On choosing happiness over money in post-grad life

Arguably now more than ever before, students are under pressure to lead successful lives. This success is often measured in quantities such as one’s grade point average, class rank, salary, job position and more. Many accept that we must often make personal sacrifices in order to become successful in these categories.

For example, a person might love painting, but chooses to become a lawyer instead because it is the more reliable and conventionally accepted occupation. I believe that in situations where students should have to choose between happiness and conventional definitions of success in today’s world, they should choose happiness and recalibrate the way that they view success for themselves.

As the end of the semester steadily approaches, many students find themselves in positions where they must make important decisions—and accordingly make sacrifices in order to become successful. Freshmen are choosing majors, seniors are looking at graduate programs and jobs and everyone is feeling final exams slowly approach. At this time of the semester, we are hard-pressed to make important decisions about our future and this often entails sacrificing the happiness of the moment. Of course, there are examples of situations where we don’t have to choose between the two, but these cases do not come as frequently as some would like.

I wish to ask readers why we hold the common notion of success in such high esteem; is there something intrinsic in having a high GPA or a high-paying salary that makes them so desirable? I think most people would realize that the answer to the formerly posed question is, “No.” The numbers that determine our success mean nothing when they are looked at as just numbers.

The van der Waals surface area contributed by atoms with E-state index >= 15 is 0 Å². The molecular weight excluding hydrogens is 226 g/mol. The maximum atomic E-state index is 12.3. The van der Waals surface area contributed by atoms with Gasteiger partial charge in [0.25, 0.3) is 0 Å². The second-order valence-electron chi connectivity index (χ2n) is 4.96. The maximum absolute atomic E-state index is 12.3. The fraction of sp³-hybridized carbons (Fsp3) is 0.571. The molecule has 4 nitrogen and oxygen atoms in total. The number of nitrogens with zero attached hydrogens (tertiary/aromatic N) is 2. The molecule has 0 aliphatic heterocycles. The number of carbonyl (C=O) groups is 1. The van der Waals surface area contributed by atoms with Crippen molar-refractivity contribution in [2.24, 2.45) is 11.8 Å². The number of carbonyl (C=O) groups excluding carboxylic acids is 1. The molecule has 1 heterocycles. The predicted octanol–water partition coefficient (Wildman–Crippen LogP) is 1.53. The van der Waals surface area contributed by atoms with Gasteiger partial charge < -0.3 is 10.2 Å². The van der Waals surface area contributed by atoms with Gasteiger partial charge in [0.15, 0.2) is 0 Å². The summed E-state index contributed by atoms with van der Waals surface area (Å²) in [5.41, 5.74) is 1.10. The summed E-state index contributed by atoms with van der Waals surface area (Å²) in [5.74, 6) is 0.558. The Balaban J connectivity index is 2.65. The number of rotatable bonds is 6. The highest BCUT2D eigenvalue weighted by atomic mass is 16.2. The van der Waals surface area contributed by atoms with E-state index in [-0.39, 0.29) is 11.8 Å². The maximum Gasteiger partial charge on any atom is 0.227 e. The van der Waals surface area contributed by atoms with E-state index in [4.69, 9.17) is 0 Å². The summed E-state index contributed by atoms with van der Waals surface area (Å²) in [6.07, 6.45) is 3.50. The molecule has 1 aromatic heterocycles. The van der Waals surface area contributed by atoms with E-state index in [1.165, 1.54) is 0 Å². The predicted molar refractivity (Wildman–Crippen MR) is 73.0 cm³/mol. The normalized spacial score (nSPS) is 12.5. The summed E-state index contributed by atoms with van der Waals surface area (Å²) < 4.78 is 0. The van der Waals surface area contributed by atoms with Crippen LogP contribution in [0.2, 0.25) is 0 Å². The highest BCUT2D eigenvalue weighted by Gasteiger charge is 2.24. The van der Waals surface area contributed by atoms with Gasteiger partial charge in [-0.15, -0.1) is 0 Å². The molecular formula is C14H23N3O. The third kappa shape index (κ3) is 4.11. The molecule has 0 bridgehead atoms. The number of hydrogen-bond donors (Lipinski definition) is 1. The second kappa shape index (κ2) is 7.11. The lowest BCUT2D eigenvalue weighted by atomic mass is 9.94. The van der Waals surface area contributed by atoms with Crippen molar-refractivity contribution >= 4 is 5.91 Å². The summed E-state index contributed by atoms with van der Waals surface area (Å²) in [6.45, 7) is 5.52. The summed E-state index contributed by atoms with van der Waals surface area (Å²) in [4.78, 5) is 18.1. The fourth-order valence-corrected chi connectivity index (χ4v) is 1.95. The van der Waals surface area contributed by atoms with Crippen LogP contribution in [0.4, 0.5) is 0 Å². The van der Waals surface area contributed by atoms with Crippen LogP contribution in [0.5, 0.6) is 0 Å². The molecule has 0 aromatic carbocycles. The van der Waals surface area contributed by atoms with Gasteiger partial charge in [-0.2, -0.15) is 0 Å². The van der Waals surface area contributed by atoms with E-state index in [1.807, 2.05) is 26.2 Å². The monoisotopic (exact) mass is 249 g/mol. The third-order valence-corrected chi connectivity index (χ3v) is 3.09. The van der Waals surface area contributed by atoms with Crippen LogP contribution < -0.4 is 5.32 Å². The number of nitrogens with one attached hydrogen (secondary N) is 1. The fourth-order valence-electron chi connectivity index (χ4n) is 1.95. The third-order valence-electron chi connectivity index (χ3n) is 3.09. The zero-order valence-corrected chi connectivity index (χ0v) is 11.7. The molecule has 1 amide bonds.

These measures are valuable merely because we attach values to them—they do not mean any more to us than any other set of numbers we can think of. What is actually desired is the feeling of accomplishment that comes with it. We might feel pride in the fact that we are graduating summa cum laude and can get into any research institution we wish, or we may feel great material pleasure in a six-figure salary.

But this sense of euphoria that we get from conventional feelings of success could be described as just another form of happiness: one that is socially constructed. Perhaps with a more individualized approach to happiness—one in which we define what it means to be successful—we might be able to claim both success and happiness for ourselves, instead of being dictated by it.

Too many people today reach middle age and have sudden career changes after realizing they should've followed their dreams in their younger years. Instead of spending decades on jobs that we hate, we should prioritize being successful at the things we love—even if they are not considered as conventionally pragmatic in today’s job market. After all, life may be nothing more than a limited pursuit of happiness, and as such, it is important that our years here be the best years that we can possible make them be.

As students pick their majors and some seniors leave college to begin their professional careers, I hope that some consider working in fields that ignite their passions and make them excited to wake up every morning. If this entails being unsuccessful in the conventional sense of the word, then they need to work to redefine what they consider to be successful.